My relationship changed with my parents this past year - I’m grateful because I feel my separation became a catalyst to a more honest connection with them both, with my Mum especially. We don’t have to agree on everything, yet I’m not as quick to judge their perspective, or feel resentful that they may not agree with some of my life choices.
Being the child of migrant parents, born in the Philippines but raised overseas, I’m an awkward split of a generation. Even though I have spent most of my life in New Zealand, I’m still proudly Filipino. I don’t know what it is about us, but we are raised to be patriotic to the motherland. I don’t think I have met a Filipino who isn’t proud to be one.
As a child, I both respected and feared my parents. The repercussions of stepping out of line as an Asian kid is different to some cultures. You don’t just disrespect them - it has a ripple effect on your extended family too. To feel that my family were disappointed in me instilled a guilt far greater than I could ever impose on myself.
A big part of my upbringing is Westernised, and I guess that’s where my Mum and I have clashed in the past. As I got older, I learned to see and understand her point of view and how she has carried the burden of expectation of our culture, and our roles as mothers and nurturers. During those first weeks of moving back home, there were times I felt she was always in my personal space - asking where I was going, if I had eaten, what my schedule was. At first it was a point of contention between us because all I wanted to be was alone.
I must have been a real cow back then - but she couldn’t give up. Someone had to save me from my own darkness. There’s no doubt in my mind that my parents love me unconditionally - even though we’ve had countless arguments, home was always a safe place to fall. I couldn’t even begin to imagine how different I would be if I couldn’t trust them like that. I have friends who don’t feel the same way about theirs and that’s sad. We always need someone in our corner to be help us tackle the sucker punches life throws at us.
They say that women who have a good relationship with their fathers have a higher chance of having healthy, loving relationships as adults. I remember when we first moved to Whakatane in my high school years, my Dad and I used to go fishing during mackerel season. We fished at a local wharf about fifteen minutes from home and would usually leave before sunrise. The mackerel came closest to the shore at dawn. There with our yellow rod, he and I would fish. OK, he fished and I was his assistant - not a very good one either because I didn’t want to get that fishy smell on my hands. Still, it was cool to hang out. Some mornings we got lucky and caught a decent sized fish. Other days we came up empty, so he would just buy us breakfast and take it home to share with my Mum.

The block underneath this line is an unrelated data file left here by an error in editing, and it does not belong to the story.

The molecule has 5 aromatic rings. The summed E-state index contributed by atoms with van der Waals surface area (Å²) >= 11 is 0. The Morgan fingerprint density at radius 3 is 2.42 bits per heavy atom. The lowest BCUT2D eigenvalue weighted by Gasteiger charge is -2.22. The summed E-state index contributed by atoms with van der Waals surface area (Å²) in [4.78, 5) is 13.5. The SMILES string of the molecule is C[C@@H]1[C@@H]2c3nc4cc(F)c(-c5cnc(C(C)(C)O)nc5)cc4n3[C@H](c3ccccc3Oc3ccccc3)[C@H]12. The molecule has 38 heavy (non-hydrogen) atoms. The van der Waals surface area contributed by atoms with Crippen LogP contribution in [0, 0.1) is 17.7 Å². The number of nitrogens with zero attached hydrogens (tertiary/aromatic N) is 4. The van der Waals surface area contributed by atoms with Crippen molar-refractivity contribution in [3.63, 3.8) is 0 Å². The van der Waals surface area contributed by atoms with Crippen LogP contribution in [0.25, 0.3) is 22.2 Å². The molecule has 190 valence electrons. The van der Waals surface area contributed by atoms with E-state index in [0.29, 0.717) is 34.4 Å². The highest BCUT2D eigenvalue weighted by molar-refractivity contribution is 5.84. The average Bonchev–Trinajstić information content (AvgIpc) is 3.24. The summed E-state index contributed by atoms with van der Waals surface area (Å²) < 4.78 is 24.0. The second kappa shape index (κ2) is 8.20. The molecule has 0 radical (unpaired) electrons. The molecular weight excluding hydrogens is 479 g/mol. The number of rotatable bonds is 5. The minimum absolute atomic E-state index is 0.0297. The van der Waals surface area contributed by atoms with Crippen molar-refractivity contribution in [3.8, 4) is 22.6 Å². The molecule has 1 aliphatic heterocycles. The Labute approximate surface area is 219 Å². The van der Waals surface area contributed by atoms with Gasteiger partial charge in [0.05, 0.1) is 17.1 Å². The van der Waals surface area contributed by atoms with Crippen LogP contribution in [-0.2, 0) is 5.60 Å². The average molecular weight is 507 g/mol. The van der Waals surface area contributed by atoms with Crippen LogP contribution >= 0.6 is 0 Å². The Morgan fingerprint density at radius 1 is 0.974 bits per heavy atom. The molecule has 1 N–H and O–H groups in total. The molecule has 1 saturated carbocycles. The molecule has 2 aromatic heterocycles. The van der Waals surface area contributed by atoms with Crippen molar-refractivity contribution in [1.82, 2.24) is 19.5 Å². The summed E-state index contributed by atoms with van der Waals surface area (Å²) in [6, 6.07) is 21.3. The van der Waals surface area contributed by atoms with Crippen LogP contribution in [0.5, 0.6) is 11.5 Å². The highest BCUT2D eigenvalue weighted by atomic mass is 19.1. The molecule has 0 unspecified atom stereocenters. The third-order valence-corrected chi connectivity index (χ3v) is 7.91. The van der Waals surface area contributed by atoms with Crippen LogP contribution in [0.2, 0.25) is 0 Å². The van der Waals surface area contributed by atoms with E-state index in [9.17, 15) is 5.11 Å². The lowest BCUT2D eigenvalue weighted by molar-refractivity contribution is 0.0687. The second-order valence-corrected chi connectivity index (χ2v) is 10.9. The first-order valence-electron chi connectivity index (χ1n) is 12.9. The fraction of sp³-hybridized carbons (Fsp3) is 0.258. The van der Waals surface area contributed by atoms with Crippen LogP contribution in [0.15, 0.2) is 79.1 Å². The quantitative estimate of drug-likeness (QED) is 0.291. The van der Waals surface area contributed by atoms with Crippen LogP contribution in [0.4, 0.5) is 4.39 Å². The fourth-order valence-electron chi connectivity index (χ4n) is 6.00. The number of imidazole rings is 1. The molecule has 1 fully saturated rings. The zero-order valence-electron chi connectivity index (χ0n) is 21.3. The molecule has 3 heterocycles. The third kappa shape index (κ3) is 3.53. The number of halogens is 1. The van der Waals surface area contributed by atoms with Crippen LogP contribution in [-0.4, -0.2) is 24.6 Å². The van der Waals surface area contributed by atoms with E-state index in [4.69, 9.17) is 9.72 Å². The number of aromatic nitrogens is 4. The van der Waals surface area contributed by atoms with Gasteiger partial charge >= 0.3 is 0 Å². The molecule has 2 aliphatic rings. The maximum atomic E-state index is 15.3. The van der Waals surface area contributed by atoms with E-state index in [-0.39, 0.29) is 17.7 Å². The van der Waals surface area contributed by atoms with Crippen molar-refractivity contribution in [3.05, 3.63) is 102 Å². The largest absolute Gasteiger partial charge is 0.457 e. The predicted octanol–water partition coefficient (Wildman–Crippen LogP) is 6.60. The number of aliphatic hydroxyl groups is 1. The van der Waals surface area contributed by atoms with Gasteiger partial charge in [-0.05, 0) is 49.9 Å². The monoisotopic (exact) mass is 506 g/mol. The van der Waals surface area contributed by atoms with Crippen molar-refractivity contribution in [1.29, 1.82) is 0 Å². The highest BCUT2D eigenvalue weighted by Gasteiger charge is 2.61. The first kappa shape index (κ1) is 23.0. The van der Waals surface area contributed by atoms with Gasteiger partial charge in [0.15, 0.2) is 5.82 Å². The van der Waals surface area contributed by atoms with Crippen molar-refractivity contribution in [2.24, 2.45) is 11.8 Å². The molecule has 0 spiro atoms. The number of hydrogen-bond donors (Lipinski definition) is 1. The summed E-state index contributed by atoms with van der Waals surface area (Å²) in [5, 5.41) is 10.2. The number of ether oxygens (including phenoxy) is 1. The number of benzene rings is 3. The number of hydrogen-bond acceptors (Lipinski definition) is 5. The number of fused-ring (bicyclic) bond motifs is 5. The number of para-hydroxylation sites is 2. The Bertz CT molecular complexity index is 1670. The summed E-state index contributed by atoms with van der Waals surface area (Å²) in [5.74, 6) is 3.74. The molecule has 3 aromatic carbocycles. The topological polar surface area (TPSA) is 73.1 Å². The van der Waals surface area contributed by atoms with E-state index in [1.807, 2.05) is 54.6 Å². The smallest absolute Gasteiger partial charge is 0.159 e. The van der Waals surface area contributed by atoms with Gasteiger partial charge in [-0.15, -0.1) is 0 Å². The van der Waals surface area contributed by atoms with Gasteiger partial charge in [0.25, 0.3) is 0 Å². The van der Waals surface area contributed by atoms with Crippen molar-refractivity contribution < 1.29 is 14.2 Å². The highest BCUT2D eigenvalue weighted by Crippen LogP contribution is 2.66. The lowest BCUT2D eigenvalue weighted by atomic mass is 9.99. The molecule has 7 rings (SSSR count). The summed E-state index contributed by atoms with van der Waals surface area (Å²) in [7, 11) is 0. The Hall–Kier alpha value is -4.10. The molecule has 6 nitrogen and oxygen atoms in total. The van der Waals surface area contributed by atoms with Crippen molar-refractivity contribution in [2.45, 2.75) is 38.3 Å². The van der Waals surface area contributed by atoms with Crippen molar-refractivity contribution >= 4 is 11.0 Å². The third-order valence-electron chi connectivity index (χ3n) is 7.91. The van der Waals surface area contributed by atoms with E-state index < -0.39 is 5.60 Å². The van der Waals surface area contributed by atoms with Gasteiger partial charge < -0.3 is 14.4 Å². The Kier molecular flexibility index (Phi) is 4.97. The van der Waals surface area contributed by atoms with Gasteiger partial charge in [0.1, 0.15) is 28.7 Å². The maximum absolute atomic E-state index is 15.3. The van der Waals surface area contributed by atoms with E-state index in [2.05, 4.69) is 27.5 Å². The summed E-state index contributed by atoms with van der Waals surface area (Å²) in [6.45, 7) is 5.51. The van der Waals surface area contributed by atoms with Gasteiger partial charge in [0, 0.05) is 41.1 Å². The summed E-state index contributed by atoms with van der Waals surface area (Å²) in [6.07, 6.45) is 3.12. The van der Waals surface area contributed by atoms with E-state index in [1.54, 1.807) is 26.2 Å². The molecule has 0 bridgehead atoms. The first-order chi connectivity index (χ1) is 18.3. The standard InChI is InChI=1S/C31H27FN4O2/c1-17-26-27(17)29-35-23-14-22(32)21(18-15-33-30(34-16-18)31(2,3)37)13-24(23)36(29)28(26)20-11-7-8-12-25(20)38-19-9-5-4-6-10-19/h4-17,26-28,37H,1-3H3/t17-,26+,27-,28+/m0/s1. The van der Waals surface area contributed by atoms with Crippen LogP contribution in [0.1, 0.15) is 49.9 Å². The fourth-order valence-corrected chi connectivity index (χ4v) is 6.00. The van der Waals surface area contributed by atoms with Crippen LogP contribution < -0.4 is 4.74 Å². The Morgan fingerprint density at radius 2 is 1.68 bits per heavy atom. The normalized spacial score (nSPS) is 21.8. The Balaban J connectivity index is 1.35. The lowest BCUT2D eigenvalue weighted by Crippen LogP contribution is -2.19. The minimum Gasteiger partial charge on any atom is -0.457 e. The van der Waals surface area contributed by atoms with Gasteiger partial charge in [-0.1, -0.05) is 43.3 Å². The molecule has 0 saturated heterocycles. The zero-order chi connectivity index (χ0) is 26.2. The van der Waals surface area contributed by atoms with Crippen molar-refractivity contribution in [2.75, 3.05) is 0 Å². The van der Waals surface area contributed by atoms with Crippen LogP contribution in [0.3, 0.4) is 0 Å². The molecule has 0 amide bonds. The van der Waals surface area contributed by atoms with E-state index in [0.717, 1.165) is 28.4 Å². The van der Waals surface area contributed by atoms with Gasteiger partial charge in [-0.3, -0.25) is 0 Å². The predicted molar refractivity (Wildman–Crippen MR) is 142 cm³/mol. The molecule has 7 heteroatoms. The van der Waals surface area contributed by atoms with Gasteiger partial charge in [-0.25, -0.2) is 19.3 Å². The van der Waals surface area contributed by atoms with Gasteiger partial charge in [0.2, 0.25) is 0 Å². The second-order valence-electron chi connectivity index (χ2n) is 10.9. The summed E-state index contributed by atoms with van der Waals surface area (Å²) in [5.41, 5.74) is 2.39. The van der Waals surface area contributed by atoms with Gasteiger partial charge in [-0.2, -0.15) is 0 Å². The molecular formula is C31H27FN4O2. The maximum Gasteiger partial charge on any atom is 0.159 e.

My Dad and I haven’t fished in years, and I wonder what we would talk about now if we did. Something we do share is our love of singing, and no one loves karaoke more than us Asians. They own the latest Magic Sing (it’s a large microphone with built-in karaoke software that you plug into your TV) and a turn on it is as common as offering a visitor a hot drink. If I sleep in on a Saturday morning, I could be waking up to the smell of toast and be serenaded by Frank Sinatra at the same time.
In my meditation evenings (which I realised that I haven’t been to in weeks), we are taught to ‘ground’ ourselves. Grounding is a term used to describe that feeling of connection to the Earth, to keep you steady and safe wherever your mind may take you. I guess it’s the same as knowing your roots - by giving us a strong foundation to lead soul-enriched lives.
As an adult I finally understand why knowing my culture (or re-discovering my appreciation for it) is important moving forward. It explains a lot about who I am and what I value, my quirks and what I offer this world.
Pinoy ako - always have been, always will be.